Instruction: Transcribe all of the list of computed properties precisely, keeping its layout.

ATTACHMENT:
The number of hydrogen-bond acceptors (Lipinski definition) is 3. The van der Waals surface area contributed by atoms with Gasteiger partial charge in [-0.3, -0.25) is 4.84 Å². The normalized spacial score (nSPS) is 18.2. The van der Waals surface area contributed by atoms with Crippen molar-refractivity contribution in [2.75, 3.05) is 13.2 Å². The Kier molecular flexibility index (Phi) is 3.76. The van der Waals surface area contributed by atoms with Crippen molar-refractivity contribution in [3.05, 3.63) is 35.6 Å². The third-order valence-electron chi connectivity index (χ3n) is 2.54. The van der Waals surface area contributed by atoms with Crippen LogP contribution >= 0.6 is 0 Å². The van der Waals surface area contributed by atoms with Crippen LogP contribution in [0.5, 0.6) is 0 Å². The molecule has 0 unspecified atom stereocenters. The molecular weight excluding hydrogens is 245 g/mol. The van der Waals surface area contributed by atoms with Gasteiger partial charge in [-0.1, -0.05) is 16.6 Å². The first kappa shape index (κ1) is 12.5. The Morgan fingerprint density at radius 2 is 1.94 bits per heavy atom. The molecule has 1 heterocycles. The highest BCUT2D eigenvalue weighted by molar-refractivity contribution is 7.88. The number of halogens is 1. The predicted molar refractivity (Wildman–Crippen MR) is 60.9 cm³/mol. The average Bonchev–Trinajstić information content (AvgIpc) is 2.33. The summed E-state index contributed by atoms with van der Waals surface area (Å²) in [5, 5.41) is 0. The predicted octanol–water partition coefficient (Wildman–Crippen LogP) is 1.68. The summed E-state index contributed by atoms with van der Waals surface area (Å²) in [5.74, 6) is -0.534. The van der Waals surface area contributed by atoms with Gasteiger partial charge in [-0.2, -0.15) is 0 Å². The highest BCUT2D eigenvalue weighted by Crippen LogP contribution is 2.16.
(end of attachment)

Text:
The number of hydrogen-bond acceptors (Lipinski definition) is 3. The van der Waals surface area contributed by atoms with Gasteiger partial charge in [-0.3, -0.25) is 4.84 Å². The normalized spacial score (nSPS) is 18.2. The van der Waals surface area contributed by atoms with Crippen molar-refractivity contribution in [2.75, 3.05) is 13.2 Å². The Kier molecular flexibility index (Phi) is 3.76. The van der Waals surface area contributed by atoms with Crippen molar-refractivity contribution in [3.05, 3.63) is 35.6 Å². The third-order valence-electron chi connectivity index (χ3n) is 2.54. The van der Waals surface area contributed by atoms with Crippen LogP contribution >= 0.6 is 0 Å². The van der Waals surface area contributed by atoms with Crippen LogP contribution in [0.5, 0.6) is 0 Å². The molecule has 0 unspecified atom stereocenters. The molecular weight excluding hydrogens is 245 g/mol. The van der Waals surface area contributed by atoms with Gasteiger partial charge in [-0.1, -0.05) is 16.6 Å². The first kappa shape index (κ1) is 12.5. The Morgan fingerprint density at radius 2 is 1.94 bits per heavy atom. The molecule has 1 heterocycles. The highest BCUT2D eigenvalue weighted by molar-refractivity contribution is 7.88. The number of halogens is 1. The predicted molar refractivity (Wildman–Crippen MR) is 60.9 cm³/mol. The average Bonchev–Trinajstić information content (AvgIpc) is 2.33. The summed E-state index contributed by atoms with van der Waals surface area (Å²) in [5, 5.41) is 0. The predicted octanol–water partition coefficient (Wildman–Crippen LogP) is 1.68. The summed E-state index contributed by atoms with van der Waals surface area (Å²) in [5.74, 6) is -0.534. The van der Waals surface area contributed by atoms with Gasteiger partial charge in [-0.2, -0.15) is 0 Å². The highest BCUT2D eigenvalue weighted by Crippen LogP contribution is 2.16.